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City of Seattle Prepares for January Winter Weather

The City of Seattle is tracking this week’s winter weather system – including strong winds, cold temperatures, and possible snow – and is prepared to activate additional services as needed. 

For the latest information on places for people to get indoors and out of the cold, keeping critical infrastructure open, changes to City services, and tips to stay warm and safe, please visit our Winter Weather site. For the latest forecast updates, check with National Weather Service Seattle.

Community members should sign up to receive Alert Seattle notifications for emergency alerts on service impacts including waste collection delays. 

“Seattle residents should take care and be safe during this week’s weather event and throughout the winter season,” said Mayor Bruce Harrell. “City staff and crews are prepared to address weather impacts and will continue proactively monitoring the forecast to ensure a swift and appropriate response. Neighbors and vulnerable residents can take note of available resources and safety tips, and I encourage all Seattleites to sign up for Alert Seattle to receive ongoing notifications and emergency alerts.”

Forecast Update: January 9 – 14

The National Weather Service is projecting a major storm system for Washington State, with blizzard conditions, heavy snow, and strong winds in mountain passes and throughout the Cascades. Everyone is advised to exercise extreme caution and consider delaying trips if planning to travel in the mountains.

Current projections for Seattle include continued rain on Tuesday, potential freezing temperatures starting Thursday and continuing into next week, and possible lowland snow impacting the region on Friday and Saturday.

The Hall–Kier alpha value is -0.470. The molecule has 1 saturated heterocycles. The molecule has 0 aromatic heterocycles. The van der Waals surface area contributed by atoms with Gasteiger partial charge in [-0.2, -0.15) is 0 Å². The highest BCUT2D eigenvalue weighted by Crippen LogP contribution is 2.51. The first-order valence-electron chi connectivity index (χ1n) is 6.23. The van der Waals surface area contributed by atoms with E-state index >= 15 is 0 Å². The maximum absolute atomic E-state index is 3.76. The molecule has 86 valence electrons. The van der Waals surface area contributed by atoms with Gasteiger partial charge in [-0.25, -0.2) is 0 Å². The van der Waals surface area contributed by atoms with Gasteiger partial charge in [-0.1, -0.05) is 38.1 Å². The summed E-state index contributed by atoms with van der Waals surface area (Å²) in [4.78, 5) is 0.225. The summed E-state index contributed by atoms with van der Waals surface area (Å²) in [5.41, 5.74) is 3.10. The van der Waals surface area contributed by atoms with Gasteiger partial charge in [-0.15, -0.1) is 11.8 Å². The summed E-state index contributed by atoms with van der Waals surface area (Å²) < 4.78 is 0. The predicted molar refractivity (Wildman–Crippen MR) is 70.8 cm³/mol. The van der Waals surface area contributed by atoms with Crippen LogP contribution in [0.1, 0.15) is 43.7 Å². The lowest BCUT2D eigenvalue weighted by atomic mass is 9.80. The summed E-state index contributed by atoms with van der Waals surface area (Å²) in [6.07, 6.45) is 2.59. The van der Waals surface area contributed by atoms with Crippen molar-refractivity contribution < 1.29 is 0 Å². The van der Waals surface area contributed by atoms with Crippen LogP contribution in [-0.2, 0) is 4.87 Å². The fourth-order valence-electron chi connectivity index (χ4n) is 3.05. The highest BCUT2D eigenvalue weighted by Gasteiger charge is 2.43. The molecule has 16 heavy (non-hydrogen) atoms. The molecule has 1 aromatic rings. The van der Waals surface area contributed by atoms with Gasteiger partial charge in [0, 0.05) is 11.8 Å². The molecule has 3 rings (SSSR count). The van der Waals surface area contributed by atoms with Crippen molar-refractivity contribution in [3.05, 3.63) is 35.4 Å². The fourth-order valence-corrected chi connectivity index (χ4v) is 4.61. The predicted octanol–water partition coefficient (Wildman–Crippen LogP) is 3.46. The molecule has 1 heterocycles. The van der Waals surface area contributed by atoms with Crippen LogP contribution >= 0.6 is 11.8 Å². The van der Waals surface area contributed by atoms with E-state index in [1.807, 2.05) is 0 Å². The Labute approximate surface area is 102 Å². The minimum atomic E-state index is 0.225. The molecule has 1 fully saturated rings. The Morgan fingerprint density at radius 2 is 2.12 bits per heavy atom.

City Response

The City and its partners are prepared to respond to this weather event and as needed will be ready to deploy snow plows to critical routes, restore power in case of outages, provide places for people to get indoors, and inform our community of how to prepare.

Community members are advised to avoid or delay travel if possible, on Friday and Saturday. If you must travel, check road and transit conditions before beginning your trip and prepare for possible delays. Take winter travel safety precautions: keep an extra flashlight, food, water, warm clothing, and a way to communicate with you and in your vehicle in case of emergency.

For the latest information on King County Metro routes and service, please check here.

For the latest information on Sound Transit light rail routes and service, please check here.

 Sound Transit is still planning service disruptions and delays for construction work in downtown Seattle from January 13 to February 4.

For the latest information from WSDOT on mountain pass conditions, please check here.

Indoor Spaces

The King County Regional Homelessness Authority has activated their severe weather response including 24/7 emergency shelters and warming centers in Seattle and throughout the region.

Available overnight shelters include the Seattle Center Exhibition Hall and SODO Severe Weather shelter, check here for hours and more information.

City facilities may be impacted by staff capacity and weather. For up-to-date information about any impacts to Seattle Parks and Recreation community center hours, programming, or school-age/preschool programs, please check here. For up-to-date information about impacts to Seattle Public Library branch hours, please check here.

Resident Preparedness 

  • Heaters: Home heaters are working extra hard with the cold weather, and heating-related fires are the second most common type of fires this time of year. Before a cold weather event occurs, make sure your portable heater is independently tested and has an automatic shut off feature.
  • Pipes: Protect water pipes from freezing in exposed or unheated areas (attics, basements, and garages) before a cold weather event by wrapping them with tape and insulating materials from hardware stores.
  • Sidewalks: Help keep Seattle accessible for our neighbors by clearing snow and ice from sidewalks after a storm. It’s the law, and the right thing to do.  
  • Storm Drains: Help prevent flooding by clearing leaves and debris from storm drains ahead of storms and ice.